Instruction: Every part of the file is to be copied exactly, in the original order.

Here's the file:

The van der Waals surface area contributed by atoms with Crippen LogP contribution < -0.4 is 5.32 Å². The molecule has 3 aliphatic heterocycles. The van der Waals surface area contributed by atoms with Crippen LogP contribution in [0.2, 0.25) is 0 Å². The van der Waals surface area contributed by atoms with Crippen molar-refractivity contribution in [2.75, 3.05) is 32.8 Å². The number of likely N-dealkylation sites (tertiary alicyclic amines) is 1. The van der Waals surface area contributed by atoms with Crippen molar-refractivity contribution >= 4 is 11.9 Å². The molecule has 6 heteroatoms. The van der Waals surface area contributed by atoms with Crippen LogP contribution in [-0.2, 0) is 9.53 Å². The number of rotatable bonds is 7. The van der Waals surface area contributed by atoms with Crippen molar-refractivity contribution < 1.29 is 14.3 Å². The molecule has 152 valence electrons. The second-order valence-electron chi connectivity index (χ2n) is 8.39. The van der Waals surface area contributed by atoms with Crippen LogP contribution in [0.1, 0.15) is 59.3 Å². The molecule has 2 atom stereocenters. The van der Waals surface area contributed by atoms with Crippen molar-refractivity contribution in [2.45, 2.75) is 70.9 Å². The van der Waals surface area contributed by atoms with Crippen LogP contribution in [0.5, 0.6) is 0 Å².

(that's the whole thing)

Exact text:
The van der Waals surface area contributed by atoms with Crippen LogP contribution < -0.4 is 5.32 Å². The molecule has 3 aliphatic heterocycles. The van der Waals surface area contributed by atoms with Crippen LogP contribution in [0.2, 0.25) is 0 Å². The van der Waals surface area contributed by atoms with Crippen molar-refractivity contribution in [2.75, 3.05) is 32.8 Å². The number of likely N-dealkylation sites (tertiary alicyclic amines) is 1. The van der Waals surface area contributed by atoms with Crippen molar-refractivity contribution >= 4 is 11.9 Å². The molecule has 6 heteroatoms. The van der Waals surface area contributed by atoms with Crippen LogP contribution in [-0.2, 0) is 9.53 Å². The number of rotatable bonds is 7. The van der Waals surface area contributed by atoms with Crippen molar-refractivity contribution < 1.29 is 14.3 Å². The molecule has 152 valence electrons. The second-order valence-electron chi connectivity index (χ2n) is 8.39. The van der Waals surface area contributed by atoms with Crippen LogP contribution in [0.1, 0.15) is 59.3 Å². The molecule has 2 atom stereocenters. The van der Waals surface area contributed by atoms with Crippen molar-refractivity contribution in [2.45, 2.75) is 70.9 Å². The van der Waals surface area contributed by atoms with Crippen LogP contribution in [0.5, 0.6) is 0 Å².